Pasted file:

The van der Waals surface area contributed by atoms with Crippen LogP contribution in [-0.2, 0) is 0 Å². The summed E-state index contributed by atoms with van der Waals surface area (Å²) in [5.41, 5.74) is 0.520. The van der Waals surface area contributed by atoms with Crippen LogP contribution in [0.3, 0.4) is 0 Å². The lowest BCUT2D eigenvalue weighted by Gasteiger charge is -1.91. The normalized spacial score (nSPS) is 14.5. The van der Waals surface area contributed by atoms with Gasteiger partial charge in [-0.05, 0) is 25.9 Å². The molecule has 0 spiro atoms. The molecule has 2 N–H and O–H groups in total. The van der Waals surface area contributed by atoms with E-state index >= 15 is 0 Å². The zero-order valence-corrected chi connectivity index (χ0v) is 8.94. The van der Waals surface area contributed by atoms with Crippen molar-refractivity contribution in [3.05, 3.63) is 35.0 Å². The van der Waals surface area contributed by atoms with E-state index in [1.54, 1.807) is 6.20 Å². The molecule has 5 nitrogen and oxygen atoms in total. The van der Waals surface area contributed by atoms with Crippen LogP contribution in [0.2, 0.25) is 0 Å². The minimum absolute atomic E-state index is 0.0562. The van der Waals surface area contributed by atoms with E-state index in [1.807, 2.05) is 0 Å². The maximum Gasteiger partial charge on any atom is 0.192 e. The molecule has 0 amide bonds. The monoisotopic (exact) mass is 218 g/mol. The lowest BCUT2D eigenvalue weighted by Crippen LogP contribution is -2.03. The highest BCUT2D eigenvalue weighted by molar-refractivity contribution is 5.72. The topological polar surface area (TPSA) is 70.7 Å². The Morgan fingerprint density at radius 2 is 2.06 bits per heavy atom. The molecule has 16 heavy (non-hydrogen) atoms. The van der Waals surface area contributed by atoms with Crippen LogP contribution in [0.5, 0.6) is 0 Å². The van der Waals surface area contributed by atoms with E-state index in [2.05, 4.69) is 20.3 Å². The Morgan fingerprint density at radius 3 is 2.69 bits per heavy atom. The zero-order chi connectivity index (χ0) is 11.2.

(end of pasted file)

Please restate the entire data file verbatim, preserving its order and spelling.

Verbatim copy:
The van der Waals surface area contributed by atoms with Crippen LogP contribution in [-0.2, 0) is 0 Å². The summed E-state index contributed by atoms with van der Waals surface area (Å²) in [5.41, 5.74) is 0.520. The van der Waals surface area contributed by atoms with Crippen LogP contribution in [0.3, 0.4) is 0 Å². The lowest BCUT2D eigenvalue weighted by Gasteiger charge is -1.91. The normalized spacial score (nSPS) is 14.5. The van der Waals surface area contributed by atoms with Gasteiger partial charge in [-0.05, 0) is 25.9 Å². The molecule has 0 spiro atoms. The molecule has 2 N–H and O–H groups in total. The van der Waals surface area contributed by atoms with E-state index >= 15 is 0 Å². The zero-order valence-corrected chi connectivity index (χ0v) is 8.94. The van der Waals surface area contributed by atoms with Crippen molar-refractivity contribution in [3.05, 3.63) is 35.0 Å². The van der Waals surface area contributed by atoms with E-state index in [1.54, 1.807) is 6.20 Å². The molecule has 5 nitrogen and oxygen atoms in total. The van der Waals surface area contributed by atoms with Crippen LogP contribution in [0.2, 0.25) is 0 Å². The minimum absolute atomic E-state index is 0.0562. The van der Waals surface area contributed by atoms with E-state index in [1.807, 2.05) is 0 Å². The maximum Gasteiger partial charge on any atom is 0.192 e. The molecule has 0 amide bonds. The monoisotopic (exact) mass is 218 g/mol. The lowest BCUT2D eigenvalue weighted by Crippen LogP contribution is -2.03. The highest BCUT2D eigenvalue weighted by molar-refractivity contribution is 5.72. The topological polar surface area (TPSA) is 70.7 Å². The Morgan fingerprint density at radius 2 is 2.06 bits per heavy atom. The molecule has 16 heavy (non-hydrogen) atoms. The van der Waals surface area contributed by atoms with Crippen LogP contribution in [0.5, 0.6) is 0 Å². The van der Waals surface area contributed by atoms with E-state index in [2.05, 4.69) is 20.3 Å². The Morgan fingerprint density at radius 3 is 2.69 bits per heavy atom. The zero-order chi connectivity index (χ0) is 11.2.